What does a physiotherapist do

Physiotherapists treat people who are recovering from physical harm and those who seek relief from pain caused by chronic physical problems. To work as a physiotherapist you must obtain a bachelor’s degree and apply for a license to practice the profession. According to the Bureau of Labor Statistics, in the United States, until May 2011, physiotherapists received an average income of US $ 70,830.


Physiotherapists usually receive patients referred by family doctors and medical specialists. They work with patients as part of a broader treatment plan programmed by a health team, or on the recommendation of the patient’s personal physician. A patient’s first visit consists of a consultation to assess their condition and determine the best way to treat it. The physiotherapist draws a plan that includes appointments and the exercises that the patient should perform.

Treatment Sessions

Physiotherapists treat patients in their private offices, hospitals and places of retreat, and use various types of exercise equipment to restore physical health. After the first consultation, each visit of a patient consists of routines to advance the treatment that include stretching and exercises. A physiotherapist also monitors the progress of strength and flexibility to determine where to make changes in the physiotherapy routine.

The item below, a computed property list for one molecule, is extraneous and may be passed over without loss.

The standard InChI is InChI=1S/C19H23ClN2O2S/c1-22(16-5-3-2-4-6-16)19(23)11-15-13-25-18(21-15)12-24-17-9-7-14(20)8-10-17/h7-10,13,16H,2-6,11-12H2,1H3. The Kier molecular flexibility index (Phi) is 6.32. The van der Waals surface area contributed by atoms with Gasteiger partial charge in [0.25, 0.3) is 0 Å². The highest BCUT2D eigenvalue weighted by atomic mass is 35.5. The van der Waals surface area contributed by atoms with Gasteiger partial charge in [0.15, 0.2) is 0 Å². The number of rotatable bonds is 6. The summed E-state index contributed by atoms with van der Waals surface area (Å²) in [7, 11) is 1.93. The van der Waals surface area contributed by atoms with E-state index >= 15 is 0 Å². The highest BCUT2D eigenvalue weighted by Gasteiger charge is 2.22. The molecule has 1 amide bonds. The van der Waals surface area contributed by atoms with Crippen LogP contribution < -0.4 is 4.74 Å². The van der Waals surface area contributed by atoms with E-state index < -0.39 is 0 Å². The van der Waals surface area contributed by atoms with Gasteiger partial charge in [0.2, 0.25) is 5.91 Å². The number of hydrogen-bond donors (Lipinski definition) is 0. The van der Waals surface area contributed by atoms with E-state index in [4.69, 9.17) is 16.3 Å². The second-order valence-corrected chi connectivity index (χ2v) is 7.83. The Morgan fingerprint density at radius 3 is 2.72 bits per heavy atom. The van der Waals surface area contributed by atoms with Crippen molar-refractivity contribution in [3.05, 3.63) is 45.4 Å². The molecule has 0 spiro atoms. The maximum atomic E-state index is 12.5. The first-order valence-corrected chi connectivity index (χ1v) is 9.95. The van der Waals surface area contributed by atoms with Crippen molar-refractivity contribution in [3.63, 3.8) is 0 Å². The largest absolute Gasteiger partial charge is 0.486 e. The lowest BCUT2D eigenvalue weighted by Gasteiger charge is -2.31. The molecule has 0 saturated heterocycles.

Physiotherapy has two objectives: physical rehabilitation and pain relief. Someone with a shoulder injury or patients who have suffered a traumatic injury often need physical therapy to regain normal mobility as the injuries heal. In those cases, a physiotherapist designs a plan to increase the range of mobility and minimize pain. The professional guides the patient during the plan to achieve these goals.


In some cases, the physiotherapist assists people who have chronic physical illnesses that probably will not be completely resolved. The typical objective in these cases is to improve the patient’s quality of life. By means of stretching, exercises and work of legs, arms, back, shoulders, neck or the place where the pain comes from, the physiotherapist hopes to reduce the awareness of the problem that the patient has and alleviate its impact on his life. Teaching patients to apply heat and cold to the swollen ankles and knees is a simple and common way with which the physiotherapist can help with relief. In some cases, such as exercising the stiffness of an arthritis joint, physiotherapy is a preventive measure to avoid the physical repercussions of diseases and disabilities.